I also have to admit that even though I like the smell of Fiberglas and Resin, I especially like to walk out in the garage to get a whiff of varnish now and then... especially since I was the one that did all the work to get it there.

John.
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Postby 2qwk4u442 » Sat Dec 27, 2008 8:37 pm

I've always been partial to calling those certain peeps watercraft "plastic-snot"
But I guess thats not too nice.... :roll:
<b>"Strive for perfection in everything you do. Take the best that exists and make it better. When it does not exist, create it.”</b>
<i>-Sir Henry Royce</i>
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Postby Bill Dunn » Fri Feb 19, 2010 5:22 pm

Even though this is an old thread, I agree with all of you. I will never get tired of wiping all of the drool off of the 51 year old mahogany deck on my Sea Lancer. And like what was mentioned before, the ones that are admiring it are people that know what it takes to keep it looking like this. The place that I launch from most of the time is right next to a Sailing Club, and those guys are like a bunch of little kids when I pull up.
Everyone keep up the good work on this site, and hopefully spring isn't too far away.
Bill Dunn
All Dunn ll
'59 Sea Lancer
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Postby Dan Wolf » Sun Feb 21, 2010 2:49 pm

I too agree, My 61' Sea Coaster is the only thing that will drag the old timers out of their cars to come down and take a look. (you know those guys, the guardians of the public ramps)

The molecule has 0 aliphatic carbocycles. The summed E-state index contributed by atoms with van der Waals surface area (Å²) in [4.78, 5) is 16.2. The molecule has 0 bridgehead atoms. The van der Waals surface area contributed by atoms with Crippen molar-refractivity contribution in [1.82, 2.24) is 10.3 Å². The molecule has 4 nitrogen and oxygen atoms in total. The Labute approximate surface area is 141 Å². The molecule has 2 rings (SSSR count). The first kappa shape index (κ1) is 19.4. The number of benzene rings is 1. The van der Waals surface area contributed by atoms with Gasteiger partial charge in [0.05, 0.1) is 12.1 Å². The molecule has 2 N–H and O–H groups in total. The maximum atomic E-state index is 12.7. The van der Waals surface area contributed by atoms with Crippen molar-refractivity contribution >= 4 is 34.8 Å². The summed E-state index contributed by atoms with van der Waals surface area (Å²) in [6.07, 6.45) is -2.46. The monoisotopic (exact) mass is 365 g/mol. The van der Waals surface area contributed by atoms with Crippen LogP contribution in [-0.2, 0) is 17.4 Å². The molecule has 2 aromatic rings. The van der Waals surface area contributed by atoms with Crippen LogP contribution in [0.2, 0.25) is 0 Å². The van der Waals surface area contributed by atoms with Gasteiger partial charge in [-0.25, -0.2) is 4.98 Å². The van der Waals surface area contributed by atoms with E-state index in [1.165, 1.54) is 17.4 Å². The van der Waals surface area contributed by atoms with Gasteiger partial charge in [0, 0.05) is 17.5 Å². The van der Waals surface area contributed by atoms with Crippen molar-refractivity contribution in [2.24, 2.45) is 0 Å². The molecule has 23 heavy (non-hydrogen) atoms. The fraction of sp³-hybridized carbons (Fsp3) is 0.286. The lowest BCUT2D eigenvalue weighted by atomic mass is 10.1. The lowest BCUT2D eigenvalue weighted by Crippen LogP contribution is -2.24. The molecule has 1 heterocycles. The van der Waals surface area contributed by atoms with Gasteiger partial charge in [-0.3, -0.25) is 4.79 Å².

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Postby Big Ray » Mon Feb 22, 2010 7:04 am

I just found two cents so I thought I'd toss it in. I too have Wooden boats and a Fiberglass boat. Nothing too exotic on either front. The Sylvan is a deck boat that I got a very nice deal on and now all my in-laws can go out together on one boat and enjoy an afternoon. It is dependable, comfortable and scoots along respectably. It sits in the same slip that my 62 Lyman used to occupy and oddly enough, no one has walked by and made a single comment, good or bad about the Sylvan. I couldn't get the cover off the Lyman without someone coming up and complementing it. I suppose that says it all right there. I also find myself daydreaming about what I need to do next on the Grady White when I'm out in the Sylvan. When I'm out in the Lyman, I don't even remember that I have the Sylvan. I still think about the Grady White, but not as much. Bottom line, I love wooden boats, and like all boats. I just believe that wooden boats have more soul to them than a fiberglass boat does.
Enjoy whatever you have and be safe!

Ray
PS- I even put some Mahogany pieces on the Sylvan. Didn't help....
1962 Lyman, 16' O/B
1964 Grady White, 16.5' O/B
1967 Lyman, 16' I/O
1956 Chris Craft, 17' Sportsman
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Postby thegammas » Wed Feb 24, 2010 5:54 am

And now my two cents.

On the local river there is a long dock where boaters tie up to eat at the restaurants that over look it. I'm sitting with my brother havin' a brew and watching as people walked along that dock. Not a single person stopped to look at any of the many different glass boats. Some really nice. At least half of them, young and old, stopped and looked mine over. What was most gratifying was seeing the old-timers quicken their step to approach my boat, stand and point things out to whomever was with them.

A guess alot of it is that our boats are uncommon in the daily boating flow, so people take notice over "just another white hull". But I also feel that wooden boats, especially old ones, do indeed have a soul, or at least we impart one on them. They speak to the passion and simplicity of another time, and I think people get that or feel that.

Glass and wood have there places in the boat world. My place is on the wooden one.
Peter Stransky
1962 Cortland Custom Sea Lancer
Wilmington, Delaware